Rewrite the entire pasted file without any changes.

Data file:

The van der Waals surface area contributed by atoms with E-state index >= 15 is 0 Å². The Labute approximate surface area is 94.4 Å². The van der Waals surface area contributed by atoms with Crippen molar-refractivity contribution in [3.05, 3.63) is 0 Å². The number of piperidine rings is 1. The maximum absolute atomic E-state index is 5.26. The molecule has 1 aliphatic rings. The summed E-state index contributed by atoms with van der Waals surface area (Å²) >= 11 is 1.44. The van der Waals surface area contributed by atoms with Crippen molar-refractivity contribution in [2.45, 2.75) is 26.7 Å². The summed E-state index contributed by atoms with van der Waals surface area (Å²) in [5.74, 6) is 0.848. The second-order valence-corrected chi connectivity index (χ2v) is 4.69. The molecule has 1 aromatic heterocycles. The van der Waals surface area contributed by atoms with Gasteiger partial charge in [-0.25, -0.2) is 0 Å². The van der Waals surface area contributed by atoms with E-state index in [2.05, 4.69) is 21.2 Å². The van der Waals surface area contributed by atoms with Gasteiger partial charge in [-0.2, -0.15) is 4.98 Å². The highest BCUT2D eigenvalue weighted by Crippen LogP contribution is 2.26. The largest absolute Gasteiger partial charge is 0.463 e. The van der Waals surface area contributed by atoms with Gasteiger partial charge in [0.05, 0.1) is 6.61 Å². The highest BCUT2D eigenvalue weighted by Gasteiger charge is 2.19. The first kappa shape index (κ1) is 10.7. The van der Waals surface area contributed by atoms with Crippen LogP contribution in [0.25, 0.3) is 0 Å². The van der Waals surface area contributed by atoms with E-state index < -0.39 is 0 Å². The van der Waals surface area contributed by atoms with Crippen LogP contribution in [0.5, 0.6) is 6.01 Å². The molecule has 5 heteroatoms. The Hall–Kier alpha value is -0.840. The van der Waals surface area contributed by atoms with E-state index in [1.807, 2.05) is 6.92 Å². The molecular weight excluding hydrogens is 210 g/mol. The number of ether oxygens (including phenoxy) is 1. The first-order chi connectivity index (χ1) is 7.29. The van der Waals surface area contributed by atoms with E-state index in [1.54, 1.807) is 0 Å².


The van der Waals surface area contributed by atoms with E-state index >= 15 is 0 Å². The Labute approximate surface area is 94.4 Å². The van der Waals surface area contributed by atoms with Crippen molar-refractivity contribution in [3.05, 3.63) is 0 Å². The number of piperidine rings is 1. The maximum absolute atomic E-state index is 5.26. The molecule has 1 aliphatic rings. The summed E-state index contributed by atoms with van der Waals surface area (Å²) >= 11 is 1.44. The van der Waals surface area contributed by atoms with Crippen molar-refractivity contribution in [2.45, 2.75) is 26.7 Å². The summed E-state index contributed by atoms with van der Waals surface area (Å²) in [5.74, 6) is 0.848. The second-order valence-corrected chi connectivity index (χ2v) is 4.69. The molecule has 1 aromatic heterocycles. The van der Waals surface area contributed by atoms with Gasteiger partial charge in [-0.25, -0.2) is 0 Å². The van der Waals surface area contributed by atoms with E-state index in [2.05, 4.69) is 21.2 Å². The van der Waals surface area contributed by atoms with Gasteiger partial charge in [-0.2, -0.15) is 4.98 Å². The highest BCUT2D eigenvalue weighted by Crippen LogP contribution is 2.26. The largest absolute Gasteiger partial charge is 0.463 e. The van der Waals surface area contributed by atoms with Gasteiger partial charge in [0.05, 0.1) is 6.61 Å². The highest BCUT2D eigenvalue weighted by Gasteiger charge is 2.19. The first kappa shape index (κ1) is 10.7. The van der Waals surface area contributed by atoms with Crippen LogP contribution in [0.25, 0.3) is 0 Å². The van der Waals surface area contributed by atoms with E-state index < -0.39 is 0 Å². The van der Waals surface area contributed by atoms with Crippen LogP contribution in [0.5, 0.6) is 6.01 Å². The molecule has 5 heteroatoms. The Hall–Kier alpha value is -0.840. The van der Waals surface area contributed by atoms with E-state index in [1.807, 2.05) is 6.92 Å². The molecular weight excluding hydrogens is 210 g/mol. The number of ether oxygens (including phenoxy) is 1. The first-order chi connectivity index (χ1) is 7.29. The van der Waals surface area contributed by atoms with E-state index in [1.54, 1.807) is 0 Å².